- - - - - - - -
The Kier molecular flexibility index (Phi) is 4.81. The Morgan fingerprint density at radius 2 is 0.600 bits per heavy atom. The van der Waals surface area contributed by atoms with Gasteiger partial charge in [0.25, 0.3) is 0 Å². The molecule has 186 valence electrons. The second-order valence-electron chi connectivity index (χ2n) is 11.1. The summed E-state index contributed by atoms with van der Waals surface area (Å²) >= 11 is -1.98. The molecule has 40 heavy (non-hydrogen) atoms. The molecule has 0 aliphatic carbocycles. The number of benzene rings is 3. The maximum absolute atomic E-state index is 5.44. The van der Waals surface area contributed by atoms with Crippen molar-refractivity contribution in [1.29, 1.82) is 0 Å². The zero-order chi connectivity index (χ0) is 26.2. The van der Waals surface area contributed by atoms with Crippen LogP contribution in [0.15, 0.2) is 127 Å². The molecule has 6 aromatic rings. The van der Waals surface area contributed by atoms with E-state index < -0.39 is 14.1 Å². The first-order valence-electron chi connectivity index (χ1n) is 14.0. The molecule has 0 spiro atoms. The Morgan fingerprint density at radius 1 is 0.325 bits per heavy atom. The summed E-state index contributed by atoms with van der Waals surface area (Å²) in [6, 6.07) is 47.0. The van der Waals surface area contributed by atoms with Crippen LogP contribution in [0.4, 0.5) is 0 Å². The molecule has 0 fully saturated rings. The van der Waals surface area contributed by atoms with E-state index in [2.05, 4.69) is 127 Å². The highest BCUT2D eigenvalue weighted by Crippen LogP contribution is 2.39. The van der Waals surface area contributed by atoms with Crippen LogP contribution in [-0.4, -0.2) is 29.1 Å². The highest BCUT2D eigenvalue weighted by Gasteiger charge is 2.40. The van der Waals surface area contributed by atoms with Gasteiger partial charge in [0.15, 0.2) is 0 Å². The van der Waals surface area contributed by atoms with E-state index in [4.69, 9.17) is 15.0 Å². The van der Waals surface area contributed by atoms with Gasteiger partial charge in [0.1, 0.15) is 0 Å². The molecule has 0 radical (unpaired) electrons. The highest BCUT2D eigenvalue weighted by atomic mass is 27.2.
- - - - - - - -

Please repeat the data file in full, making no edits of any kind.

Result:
The Kier molecular flexibility index (Phi) is 4.81. The Morgan fingerprint density at radius 2 is 0.600 bits per heavy atom. The van der Waals surface area contributed by atoms with Gasteiger partial charge in [0.25, 0.3) is 0 Å². The molecule has 186 valence electrons. The second-order valence-electron chi connectivity index (χ2n) is 11.1. The summed E-state index contributed by atoms with van der Waals surface area (Å²) >= 11 is -1.98. The molecule has 40 heavy (non-hydrogen) atoms. The molecule has 0 aliphatic carbocycles. The number of benzene rings is 3. The maximum absolute atomic E-state index is 5.44. The van der Waals surface area contributed by atoms with Crippen molar-refractivity contribution in [1.29, 1.82) is 0 Å². The zero-order chi connectivity index (χ0) is 26.2. The van der Waals surface area contributed by atoms with Crippen LogP contribution in [0.15, 0.2) is 127 Å². The molecule has 6 aromatic rings. The van der Waals surface area contributed by atoms with E-state index < -0.39 is 14.1 Å². The first-order valence-electron chi connectivity index (χ1n) is 14.0. The molecule has 0 spiro atoms. The Morgan fingerprint density at radius 1 is 0.325 bits per heavy atom. The summed E-state index contributed by atoms with van der Waals surface area (Å²) in [6, 6.07) is 47.0. The van der Waals surface area contributed by atoms with Crippen LogP contribution in [0.4, 0.5) is 0 Å². The molecule has 0 fully saturated rings. The van der Waals surface area contributed by atoms with E-state index in [2.05, 4.69) is 127 Å². The highest BCUT2D eigenvalue weighted by Crippen LogP contribution is 2.39. The van der Waals surface area contributed by atoms with Crippen LogP contribution in [-0.4, -0.2) is 29.1 Å². The highest BCUT2D eigenvalue weighted by Gasteiger charge is 2.40. The van der Waals surface area contributed by atoms with Gasteiger partial charge in [0.15, 0.2) is 0 Å². The van der Waals surface area contributed by atoms with E-state index in [4.69, 9.17) is 15.0 Å². The van der Waals surface area contributed by atoms with Gasteiger partial charge in [0.1, 0.15) is 0 Å². The molecule has 0 radical (unpaired) electrons. The highest BCUT2D eigenvalue weighted by atomic mass is 27.2.